Smiley Winters: I have a wide scope. I would rather have a warehouse of my own and then turn out better musicians. That’s what I’ve always, I’ve always been a promoter.
Chris Strachwitz: As in you like to train people?
Smiley Winters: Yeah. You know, promotive and groom them for this coming thing because it’s going to be hard, really. For you to hold down a job and have all the necessary facilities that you need. See and I’m going to try to put them on the track where they can get it, see. And I’d rather do that than really play. But I enjoy playing, writing. But that’s what I’d like to do. Program. That’s my mostly… Turning out good cats. Because I have seen things change and I have seen good people and I’ve talked them. Like Handy used to be real shy over here. Man, right from here. I used to tell him go on over there and get the session.
Smiley Winters: Man, he was a long time getting over there. But he got finally when he got over there he couldn’t stop it. And Pharaoh, I told him to go to New York. He said, “I’m not ready.” I said, “well get on out there.” There he is man.
Chris Strachwitz: I see what you mean. Basically, a lot of the guys who are getting into this music are pretty shy people.
Smiley Winters: Yeah. And see and I know that I can see the ones that are coming, man. I can see the ones that have got the good potentials and I’ve always picked a winner man. From Bird all up. When I heard his first note, man, I knew I said something else. So I’ve been proud of this man because I’ve picked cats and they just turned out just like I say they would.
Chris Strachwitz: Who are some of the younger up and coming guys that you think now that are interesting?
Smiley Winters: Well, Sonny Simmons, that’s the latest creation, not of mine, but I had a part with him too because he’s right here too, you know? And we were all together and I’v e watched him grow and that’s the latest music. That’s the only thing I can predict really other than the other young cats that are coming up that I see, in schools. You have cats like Mike Breen who thinks he’s potential. He’s in another vein right now, but you can see it growing. He’s going to do something else. So now (?) has got a thing of his own and he’s well set all he needs… Like I say, if we’d get a big place to teach, he’d be one of the main features in the.
Chris Strachwitz: And be heard too.
Smiley Winters: You see what I mean?
Chris Strachwitz: I was wondering what your thoughts are about… I think we’ve all watched this, the fact that, jazz in the 30s and even through the 40s was actually a popular music amongst Negros in general. While today it seems to be a very small audience for the jazz music.
Smiley Winters: Well one reason they’ve kind of put more money in this other thing and pushed it out of focus. You see what I mean? They were leaning towards this, but all of a sudden here come a million dollars and push rock right in front of their face, all over the radio and everywhere. And so now it’s, but the jazz is still going strong as ever, but it doesn’t have support that rock has. That’s the reason they have lesser people. But you have people, like you say, the underground, you have a lot of people in the underground will support it, that knowing it’s still appreciated.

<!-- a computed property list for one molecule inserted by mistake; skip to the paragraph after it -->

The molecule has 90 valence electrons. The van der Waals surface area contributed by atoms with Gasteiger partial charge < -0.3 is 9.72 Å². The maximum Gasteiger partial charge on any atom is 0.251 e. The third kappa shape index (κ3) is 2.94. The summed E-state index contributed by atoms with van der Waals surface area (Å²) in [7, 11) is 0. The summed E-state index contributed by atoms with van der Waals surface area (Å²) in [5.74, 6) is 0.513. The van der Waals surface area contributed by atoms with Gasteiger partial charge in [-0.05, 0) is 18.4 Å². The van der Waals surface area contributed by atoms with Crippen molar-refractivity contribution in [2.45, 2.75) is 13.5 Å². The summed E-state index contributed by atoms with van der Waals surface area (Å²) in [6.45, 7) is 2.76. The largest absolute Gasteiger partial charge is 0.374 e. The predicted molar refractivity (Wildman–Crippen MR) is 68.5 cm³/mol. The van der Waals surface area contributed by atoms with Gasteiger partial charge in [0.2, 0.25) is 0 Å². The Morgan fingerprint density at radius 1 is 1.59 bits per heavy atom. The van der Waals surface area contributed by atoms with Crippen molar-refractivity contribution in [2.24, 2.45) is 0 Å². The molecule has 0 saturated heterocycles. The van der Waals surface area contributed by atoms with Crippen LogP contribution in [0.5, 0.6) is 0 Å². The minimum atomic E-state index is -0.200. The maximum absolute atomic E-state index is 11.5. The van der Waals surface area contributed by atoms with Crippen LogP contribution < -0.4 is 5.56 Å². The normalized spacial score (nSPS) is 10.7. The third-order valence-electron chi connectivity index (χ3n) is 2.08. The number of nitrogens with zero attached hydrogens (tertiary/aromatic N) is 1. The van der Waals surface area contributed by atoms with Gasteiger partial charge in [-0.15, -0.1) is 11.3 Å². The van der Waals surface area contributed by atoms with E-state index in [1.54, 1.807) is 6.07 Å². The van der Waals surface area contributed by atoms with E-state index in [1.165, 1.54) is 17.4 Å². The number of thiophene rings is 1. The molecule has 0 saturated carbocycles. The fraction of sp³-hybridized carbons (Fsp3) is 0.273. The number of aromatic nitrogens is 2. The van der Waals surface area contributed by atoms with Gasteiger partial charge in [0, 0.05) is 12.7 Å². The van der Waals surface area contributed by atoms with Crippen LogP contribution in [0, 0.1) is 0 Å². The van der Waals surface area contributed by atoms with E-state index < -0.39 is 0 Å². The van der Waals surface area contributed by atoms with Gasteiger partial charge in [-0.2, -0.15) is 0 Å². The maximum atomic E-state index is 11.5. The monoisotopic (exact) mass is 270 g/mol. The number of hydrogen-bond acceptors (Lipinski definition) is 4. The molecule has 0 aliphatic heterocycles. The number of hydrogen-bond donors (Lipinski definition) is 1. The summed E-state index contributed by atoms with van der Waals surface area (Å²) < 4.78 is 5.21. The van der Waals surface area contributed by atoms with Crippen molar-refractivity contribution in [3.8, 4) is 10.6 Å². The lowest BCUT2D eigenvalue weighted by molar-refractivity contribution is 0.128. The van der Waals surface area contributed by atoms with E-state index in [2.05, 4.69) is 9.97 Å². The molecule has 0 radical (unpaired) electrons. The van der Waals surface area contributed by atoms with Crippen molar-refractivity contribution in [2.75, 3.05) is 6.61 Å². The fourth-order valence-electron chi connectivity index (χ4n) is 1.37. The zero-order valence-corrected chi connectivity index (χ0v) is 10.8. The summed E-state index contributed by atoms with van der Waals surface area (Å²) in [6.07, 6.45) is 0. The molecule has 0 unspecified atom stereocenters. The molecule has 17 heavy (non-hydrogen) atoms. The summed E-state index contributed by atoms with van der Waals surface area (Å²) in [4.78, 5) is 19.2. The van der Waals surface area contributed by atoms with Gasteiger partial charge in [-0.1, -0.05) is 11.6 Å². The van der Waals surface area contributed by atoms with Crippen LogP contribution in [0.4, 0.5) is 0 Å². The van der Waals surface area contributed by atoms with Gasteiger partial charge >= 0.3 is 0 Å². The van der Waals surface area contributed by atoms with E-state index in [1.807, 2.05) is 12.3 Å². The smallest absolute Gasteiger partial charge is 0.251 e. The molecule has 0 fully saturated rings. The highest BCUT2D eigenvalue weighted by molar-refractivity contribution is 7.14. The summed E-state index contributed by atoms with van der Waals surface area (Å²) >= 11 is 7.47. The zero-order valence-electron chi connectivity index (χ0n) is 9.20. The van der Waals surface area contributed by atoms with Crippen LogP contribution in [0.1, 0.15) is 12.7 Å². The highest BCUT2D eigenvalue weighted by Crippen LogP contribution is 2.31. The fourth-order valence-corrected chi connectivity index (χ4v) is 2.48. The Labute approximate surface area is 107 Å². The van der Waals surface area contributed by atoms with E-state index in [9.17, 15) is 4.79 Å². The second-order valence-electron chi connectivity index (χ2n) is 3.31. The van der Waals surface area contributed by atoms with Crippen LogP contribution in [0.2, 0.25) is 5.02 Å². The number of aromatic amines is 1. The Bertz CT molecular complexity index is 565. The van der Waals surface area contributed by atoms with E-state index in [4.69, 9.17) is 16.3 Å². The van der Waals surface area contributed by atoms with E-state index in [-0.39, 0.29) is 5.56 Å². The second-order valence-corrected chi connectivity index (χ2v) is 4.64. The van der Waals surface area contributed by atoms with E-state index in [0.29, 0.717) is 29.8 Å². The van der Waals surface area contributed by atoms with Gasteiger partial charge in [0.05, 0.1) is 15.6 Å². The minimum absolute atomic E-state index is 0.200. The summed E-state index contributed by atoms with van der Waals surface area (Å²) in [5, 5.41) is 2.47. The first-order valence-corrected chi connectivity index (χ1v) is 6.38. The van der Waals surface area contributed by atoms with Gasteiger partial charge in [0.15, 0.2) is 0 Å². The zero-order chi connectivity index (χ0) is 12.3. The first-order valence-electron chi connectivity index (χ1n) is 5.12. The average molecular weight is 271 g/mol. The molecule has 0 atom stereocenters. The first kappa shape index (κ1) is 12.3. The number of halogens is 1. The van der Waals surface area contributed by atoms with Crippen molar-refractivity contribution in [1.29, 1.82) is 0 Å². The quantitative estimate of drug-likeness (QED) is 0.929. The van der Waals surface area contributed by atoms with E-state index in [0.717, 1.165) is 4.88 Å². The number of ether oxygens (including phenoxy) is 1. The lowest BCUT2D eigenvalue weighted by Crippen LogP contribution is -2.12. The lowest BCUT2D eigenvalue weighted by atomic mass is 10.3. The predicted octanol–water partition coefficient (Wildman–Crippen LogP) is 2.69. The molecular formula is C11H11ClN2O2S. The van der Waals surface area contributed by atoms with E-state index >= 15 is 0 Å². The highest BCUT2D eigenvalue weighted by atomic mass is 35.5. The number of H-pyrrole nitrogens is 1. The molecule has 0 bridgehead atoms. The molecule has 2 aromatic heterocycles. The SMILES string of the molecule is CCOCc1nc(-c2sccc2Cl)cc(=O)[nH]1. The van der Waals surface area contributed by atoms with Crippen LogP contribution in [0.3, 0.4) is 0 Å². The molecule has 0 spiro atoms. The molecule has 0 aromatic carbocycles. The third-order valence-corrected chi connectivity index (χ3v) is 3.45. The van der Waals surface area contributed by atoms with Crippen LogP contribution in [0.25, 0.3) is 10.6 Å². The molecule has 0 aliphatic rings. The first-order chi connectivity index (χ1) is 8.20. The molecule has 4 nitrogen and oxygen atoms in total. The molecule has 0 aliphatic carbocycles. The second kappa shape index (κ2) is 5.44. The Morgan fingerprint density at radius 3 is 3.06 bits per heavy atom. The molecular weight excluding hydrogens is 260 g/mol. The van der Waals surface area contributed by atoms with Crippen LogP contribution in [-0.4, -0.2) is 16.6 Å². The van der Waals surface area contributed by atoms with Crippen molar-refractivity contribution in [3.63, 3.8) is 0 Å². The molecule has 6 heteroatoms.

Smiley Winters: And some of them still stuck in one area, bebop area, swing area, but they still appreciate some form of jazz. So it’s not actually, a way, you just don’t see a lot of modern functions that these, concerts and things because the programming don’t be up to par a lot of times. People would be programmed like the festival down there. Look what they put on them for them people you know?
Chris Strachwitz: Yeah, that’s true.
Smiley Winters: So you don’t see half the people that you should see on the scenes. You say, well where are they? You know this is the reason. Poor programming.
Chris Strachwitz: Yeah, I would agree with you there. I think Ralph Gleason also commented on that. You had to suffer through a lot of garbage to hear the good stuff.
Smiley Winters: Good stuff. That’s really bad when you got good stuff just laying around. See you got even good local stuff laying around really if you don’t want to buy the professional. They could have came up to San Francisco and they were full grown four groups and bring them down for the festival, you know?
Smiley Winters: And that would have been better than dragging him through all the rest of the trash. So that’s the answer to your question of it’s not as many because you don’t hardly see them now because I’m on account of this and all you see now is rock and this and that the other, because the money has pushed it out of proportion. I’ll put it like that. If we had that much money behind it you would see the difference. If somebody just donated, like they do everything else. $1 billion from the White House or a grant you’d see them a lot different.
Chris Strachwitz: I guess also in the 40s there was… Like today’s soul music is so all pervading, I guess there wasn’t one kind of music. You had all different kinds.
Smiley Winters: You had all different kinds. You had from Lead Belly and then you had everything. You participated. If you wanted to work just like now you had to participate in everything.
Smiley Winters: And this is the problem. One was just as popular as the other. Only this one outgrew the other by creativity put it like this. That’s what happens when you say pop or commercial. The only thing that made those famous was the money but jazz, creativity made him famous. Because we didn’t have any money to push, like Linda Feller was only the few cats that really dug and really put his money in there for behind it and a few others. See. So you had that everything was popular but just things grew in different proportions and I watched it all and I said gas, don’t watch it all.